The series, which is supported by the Berlin-based gallery Savvy Contemporary, began in April with a performance by Cameroonian artist Christian Etongo. Described as an artist who explores the journey between "the ephemeral and the eternal," Etongo performed a spiritual ritual called Tso, where the person who has suffered is obliged to forgive in order for the future to be written in a better way.
The first public intervention was held by Cameroonian artist Christian Etongoa, who performed a spiritual ritual called Tso
The event on Saturday was a collaboration with Iraqi Swiss-based artists Ali Toffan and Wathiq Gzar, who displayed their clay sculptures of Bismarck's head in front of the statue, alongside texts about the the Sykes-Picot agreement, the links between Bismarck and Hitler, among others, that were attached to the statue itself.
"History is always obsessed with fixing things, but then we have the Berlin conference, and then shortly after we have the Sykes-Picot agreement, a little later there is another land agreement and so on. History is being repeated, so I invited Toffan and Gzar because I thought it would be interesting to show how these ideas perpetuate — how they are perpetuations of the strategies of history itself," says Carvalho.
The next stop for Carvalho will be Lisbon on May 26, with Angolan artist Kiluanji Kia Henda. Other featured artists include Angela Ferreira, an artist and sculptor from Mozambique and prominent Berlin-based, Gabon-born artist Nathalie Bikoro.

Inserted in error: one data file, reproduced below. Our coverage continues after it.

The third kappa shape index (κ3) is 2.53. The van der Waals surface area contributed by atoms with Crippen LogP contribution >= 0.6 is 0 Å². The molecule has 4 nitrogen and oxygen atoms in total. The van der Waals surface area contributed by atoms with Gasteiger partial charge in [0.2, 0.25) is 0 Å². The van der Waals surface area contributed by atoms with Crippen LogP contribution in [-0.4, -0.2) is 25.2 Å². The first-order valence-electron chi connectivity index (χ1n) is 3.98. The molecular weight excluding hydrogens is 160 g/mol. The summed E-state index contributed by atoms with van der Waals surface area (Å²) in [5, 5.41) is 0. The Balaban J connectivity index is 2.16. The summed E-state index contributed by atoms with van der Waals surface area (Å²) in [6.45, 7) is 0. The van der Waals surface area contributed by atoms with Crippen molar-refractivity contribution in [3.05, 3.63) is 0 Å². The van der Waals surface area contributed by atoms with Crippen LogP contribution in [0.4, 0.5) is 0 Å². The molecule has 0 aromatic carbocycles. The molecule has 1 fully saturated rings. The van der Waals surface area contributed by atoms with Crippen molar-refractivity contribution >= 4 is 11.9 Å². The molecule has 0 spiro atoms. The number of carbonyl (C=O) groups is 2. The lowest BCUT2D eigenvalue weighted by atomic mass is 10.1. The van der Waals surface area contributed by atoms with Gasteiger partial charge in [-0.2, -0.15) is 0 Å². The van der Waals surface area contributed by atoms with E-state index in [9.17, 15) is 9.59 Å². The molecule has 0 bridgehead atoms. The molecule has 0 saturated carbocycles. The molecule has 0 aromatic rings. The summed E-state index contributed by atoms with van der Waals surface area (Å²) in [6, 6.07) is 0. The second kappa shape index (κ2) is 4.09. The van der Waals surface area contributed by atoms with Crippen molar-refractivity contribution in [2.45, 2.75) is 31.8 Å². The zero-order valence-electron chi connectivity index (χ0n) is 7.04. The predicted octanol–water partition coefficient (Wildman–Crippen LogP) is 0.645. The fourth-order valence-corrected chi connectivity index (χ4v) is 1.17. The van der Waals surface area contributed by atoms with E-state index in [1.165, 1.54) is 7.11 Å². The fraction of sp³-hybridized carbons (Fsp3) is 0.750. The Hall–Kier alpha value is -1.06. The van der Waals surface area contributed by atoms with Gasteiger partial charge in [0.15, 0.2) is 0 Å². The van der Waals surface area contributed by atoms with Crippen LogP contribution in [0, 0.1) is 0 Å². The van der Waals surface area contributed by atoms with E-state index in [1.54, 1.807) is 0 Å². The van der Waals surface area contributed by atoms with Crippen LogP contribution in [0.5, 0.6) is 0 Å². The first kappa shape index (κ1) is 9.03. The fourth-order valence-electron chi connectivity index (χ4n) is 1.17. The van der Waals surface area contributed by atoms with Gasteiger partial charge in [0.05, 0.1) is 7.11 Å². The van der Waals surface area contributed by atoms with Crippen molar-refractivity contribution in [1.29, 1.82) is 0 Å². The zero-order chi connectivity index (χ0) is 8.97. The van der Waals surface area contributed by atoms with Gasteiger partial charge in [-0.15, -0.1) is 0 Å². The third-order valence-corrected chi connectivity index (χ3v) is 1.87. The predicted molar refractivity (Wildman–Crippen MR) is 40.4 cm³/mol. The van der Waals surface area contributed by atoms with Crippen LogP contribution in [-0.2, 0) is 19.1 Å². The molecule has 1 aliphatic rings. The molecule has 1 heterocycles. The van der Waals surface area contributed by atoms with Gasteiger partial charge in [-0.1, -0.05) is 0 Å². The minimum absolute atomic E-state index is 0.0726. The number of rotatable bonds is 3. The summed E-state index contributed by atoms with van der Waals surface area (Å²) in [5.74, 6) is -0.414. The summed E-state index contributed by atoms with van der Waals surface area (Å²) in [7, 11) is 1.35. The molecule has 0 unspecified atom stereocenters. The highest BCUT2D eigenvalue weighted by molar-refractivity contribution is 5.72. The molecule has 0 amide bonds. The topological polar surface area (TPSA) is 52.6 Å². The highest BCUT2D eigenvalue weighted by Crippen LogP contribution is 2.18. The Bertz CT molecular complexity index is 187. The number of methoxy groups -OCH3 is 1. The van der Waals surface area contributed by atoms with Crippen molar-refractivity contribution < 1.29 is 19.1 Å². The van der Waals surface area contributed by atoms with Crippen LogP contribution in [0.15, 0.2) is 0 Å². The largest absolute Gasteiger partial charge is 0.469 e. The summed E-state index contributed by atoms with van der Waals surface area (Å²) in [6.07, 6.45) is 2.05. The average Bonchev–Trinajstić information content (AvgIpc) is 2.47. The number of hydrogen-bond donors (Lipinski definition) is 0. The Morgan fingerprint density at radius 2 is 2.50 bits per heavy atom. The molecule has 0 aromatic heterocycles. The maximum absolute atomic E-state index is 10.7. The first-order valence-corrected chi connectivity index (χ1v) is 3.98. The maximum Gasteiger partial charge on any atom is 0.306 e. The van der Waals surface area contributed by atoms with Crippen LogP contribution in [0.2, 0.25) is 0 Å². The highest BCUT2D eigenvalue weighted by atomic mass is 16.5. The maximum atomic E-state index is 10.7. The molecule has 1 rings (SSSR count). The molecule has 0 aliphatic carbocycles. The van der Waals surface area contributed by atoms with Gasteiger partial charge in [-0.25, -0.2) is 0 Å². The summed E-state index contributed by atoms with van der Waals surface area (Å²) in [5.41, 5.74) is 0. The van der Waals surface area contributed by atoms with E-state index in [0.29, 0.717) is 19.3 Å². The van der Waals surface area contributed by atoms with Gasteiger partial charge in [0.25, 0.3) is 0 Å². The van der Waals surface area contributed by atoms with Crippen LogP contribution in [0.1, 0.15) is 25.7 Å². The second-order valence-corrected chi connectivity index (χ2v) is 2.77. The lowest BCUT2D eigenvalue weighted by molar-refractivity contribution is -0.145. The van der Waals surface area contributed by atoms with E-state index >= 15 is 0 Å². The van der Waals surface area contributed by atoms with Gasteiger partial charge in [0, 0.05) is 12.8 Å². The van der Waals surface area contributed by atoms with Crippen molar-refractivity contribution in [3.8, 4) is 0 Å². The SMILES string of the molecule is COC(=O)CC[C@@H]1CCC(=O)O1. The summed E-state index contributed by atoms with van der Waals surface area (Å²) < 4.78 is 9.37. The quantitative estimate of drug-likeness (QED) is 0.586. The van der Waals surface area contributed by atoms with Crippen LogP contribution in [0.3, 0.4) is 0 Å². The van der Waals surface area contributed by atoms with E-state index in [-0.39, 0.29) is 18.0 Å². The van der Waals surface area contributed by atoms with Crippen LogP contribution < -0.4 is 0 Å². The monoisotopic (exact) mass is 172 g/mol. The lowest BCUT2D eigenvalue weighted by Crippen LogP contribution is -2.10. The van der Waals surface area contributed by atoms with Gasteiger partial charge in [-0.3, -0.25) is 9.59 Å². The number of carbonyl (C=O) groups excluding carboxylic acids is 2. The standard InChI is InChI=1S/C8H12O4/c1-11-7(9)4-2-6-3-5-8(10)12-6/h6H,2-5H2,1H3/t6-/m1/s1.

Carvalho is keen to make this a long-term project and collaborate with people outside the art world.
"The statues are fixed so it's interesting to use performance, something that is ephemeral, and apply it to something that is fixed. The residue that stays from these performances will be in the memory of the people who watched it, as well as the pictures and the videos," says the artist who has focused his studies on memory, using notions of neuroscience and socio-psychology to revisit his own family history.
"This statue has a very specific rule; it is staying, generation after generation," he adds. This is why Carvalho feels it is part of "the fight" to add something to such monuments in order to contribute to their contextualization and to creating another type of projection for their future.